Practicing Islam in the age of COVID-19
By Muneeb Nasir
Canadian Muslims, as all Muslims throughout the world, are grappling with the catastrophic changes on their personal as well as their religious life brought on by the COVID-19 pandemic.
Mosques, Islamic Centres and religious schools have been closed since mid-March and all communal services have been suspended.
This is particularly difficult for the community during the month of Ramadan which is the most intense and holiest period of the year for Muslims. This is a time when most Muslims observe the fast, attend the mosque and take part in Iftar dinners with extended family and friends and at mosques.
The stay-at-home measure has meant that mosques have had to move online to provide services to their members at a time when they are most in need of religious and spiritual support.
A vast majority of the mosques do not have the means to virtually engage the community and many are scrambling to go online. Of course, the virtual alternative favors those who have the means to connect online and are comfortable with technology.
Going virtual has engendered intense discussion in the Canadian Muslim community – should Salaatul Jumuah (the Friday prayer service) be streamed online and can viewers follow the Imam in the prayer? Similarly, should Salaatul Taraweeh be offered in the mosque by a few selected worshippers and can those watching at home join the prayer?
The religious scholars have discouraged the practise of following an Imam virtually in prayer, either during the Friday services or during Taraweeh. On Fridays, mosques have been streaming Friday talks in place of the sermon and advising Muslims to pray Salaatul Zuhr instead.
However, a few mosques in Canada have been streaming, both Salaatul Jumuah prayer and khutba as well as Salaatul Taraweeh, from the mosque with the Imam and a couple of worshippers in attendance.
Mosques offering these online services have been garnering growing viewership, an indication that Muslims are looking for the sense of community and spiritual comfort offered through these familiar worship services, albeit virtually.
While gathering together for prayer and religious education are a major part of what the mosque does, it isn’t all that the mosque is – many mosques provide support for families who are grieving a lost one and marriage and social services.
Social services have quickly become the focus of Islamic institutions and organizations since the lockdown – by feeding the needy, supporting health care workers, offering financial support to those out of work, mosques of all kinds are serving their neighbors in need while demonstrating that the mosque is much more than a building or public worship service.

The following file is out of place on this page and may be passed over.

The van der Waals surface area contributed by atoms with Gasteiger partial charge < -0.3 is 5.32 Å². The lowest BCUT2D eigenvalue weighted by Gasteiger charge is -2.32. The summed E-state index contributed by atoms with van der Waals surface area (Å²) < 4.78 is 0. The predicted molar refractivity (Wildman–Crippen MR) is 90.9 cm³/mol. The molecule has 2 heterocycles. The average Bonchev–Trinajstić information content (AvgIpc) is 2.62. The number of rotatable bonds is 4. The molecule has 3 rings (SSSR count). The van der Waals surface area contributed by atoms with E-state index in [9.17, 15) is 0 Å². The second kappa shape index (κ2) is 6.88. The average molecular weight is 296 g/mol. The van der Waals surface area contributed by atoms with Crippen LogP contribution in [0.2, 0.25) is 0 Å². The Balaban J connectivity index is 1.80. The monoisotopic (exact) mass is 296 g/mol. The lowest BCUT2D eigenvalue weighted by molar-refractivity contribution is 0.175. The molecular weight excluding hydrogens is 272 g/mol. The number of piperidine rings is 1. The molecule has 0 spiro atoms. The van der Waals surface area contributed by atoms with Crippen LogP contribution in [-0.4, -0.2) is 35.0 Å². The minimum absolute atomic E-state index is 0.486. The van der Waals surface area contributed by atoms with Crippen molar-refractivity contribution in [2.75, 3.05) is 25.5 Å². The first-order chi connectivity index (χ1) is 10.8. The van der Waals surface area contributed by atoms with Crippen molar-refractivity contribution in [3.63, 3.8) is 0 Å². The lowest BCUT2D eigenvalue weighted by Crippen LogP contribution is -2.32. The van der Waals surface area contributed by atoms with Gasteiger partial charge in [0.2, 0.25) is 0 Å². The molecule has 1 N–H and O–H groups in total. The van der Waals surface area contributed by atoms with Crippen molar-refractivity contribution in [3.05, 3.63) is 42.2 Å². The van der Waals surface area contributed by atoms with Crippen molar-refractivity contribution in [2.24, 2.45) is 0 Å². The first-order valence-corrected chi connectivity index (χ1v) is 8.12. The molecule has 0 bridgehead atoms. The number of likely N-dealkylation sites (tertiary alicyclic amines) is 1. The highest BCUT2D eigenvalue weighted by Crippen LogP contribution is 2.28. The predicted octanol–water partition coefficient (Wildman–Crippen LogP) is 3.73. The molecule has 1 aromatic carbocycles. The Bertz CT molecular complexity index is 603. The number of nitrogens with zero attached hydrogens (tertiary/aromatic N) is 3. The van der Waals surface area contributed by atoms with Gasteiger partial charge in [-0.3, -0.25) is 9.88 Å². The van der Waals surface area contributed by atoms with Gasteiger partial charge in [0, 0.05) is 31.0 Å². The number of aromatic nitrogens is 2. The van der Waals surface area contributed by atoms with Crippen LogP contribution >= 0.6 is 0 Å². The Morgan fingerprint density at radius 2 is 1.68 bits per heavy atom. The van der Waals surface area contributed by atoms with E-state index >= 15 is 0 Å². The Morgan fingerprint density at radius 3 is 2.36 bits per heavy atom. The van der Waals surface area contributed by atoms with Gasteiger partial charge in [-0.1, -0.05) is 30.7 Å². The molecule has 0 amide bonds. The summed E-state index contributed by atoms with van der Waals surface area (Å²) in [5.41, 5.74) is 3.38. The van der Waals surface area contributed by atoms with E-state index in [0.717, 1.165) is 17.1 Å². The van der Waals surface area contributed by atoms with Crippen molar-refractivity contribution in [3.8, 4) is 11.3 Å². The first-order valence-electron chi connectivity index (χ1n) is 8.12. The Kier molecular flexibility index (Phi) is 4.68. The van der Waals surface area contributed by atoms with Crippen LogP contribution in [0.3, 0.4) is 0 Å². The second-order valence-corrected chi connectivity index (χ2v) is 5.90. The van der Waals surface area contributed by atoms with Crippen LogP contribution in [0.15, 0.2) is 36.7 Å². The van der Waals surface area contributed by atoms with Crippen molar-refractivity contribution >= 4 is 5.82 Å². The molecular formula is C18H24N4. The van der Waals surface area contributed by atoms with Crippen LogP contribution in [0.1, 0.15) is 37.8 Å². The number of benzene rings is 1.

As Ramadan is the time for donations to sustain their activities for the rest of the year, some mosques and Islamic schools could be shut down due to financial hardship. Asking for contributions when people are losing income and jobs and feeling insecure is going to be especially tough.
While it is difficult to predict what the future and life will look like with such a volatile and deadly virus, the next couple of years will be very challenging for religious institutions.
As measures are gradually relaxed, attending the mosque will be limited to a fixed number of persons and involve protective measures such as the use of masks, gloves, and physical distancing.
Mosques will be required to reconfigure their facilities to accommodate this new normal and put in place procedures to control the flow of attendees into their buildings as well as document them on entry, should contact tracing be necessary.
As all worshippers would not be allowed to attend weekly Salaatul Jumuah service, the virtual option of allowing Muslims to follow the Imam in prayer would need to be revisited by Islamic scholars as a temporary measure until the COVID-19 pandemic is brought under control.
This is a challenging time for religious institutions and more creative forms of engaging worshippers will be needed but one of the consequences of this pandemic could be that religious observances will move more into the homes and enhanced by online offerings from the mosque.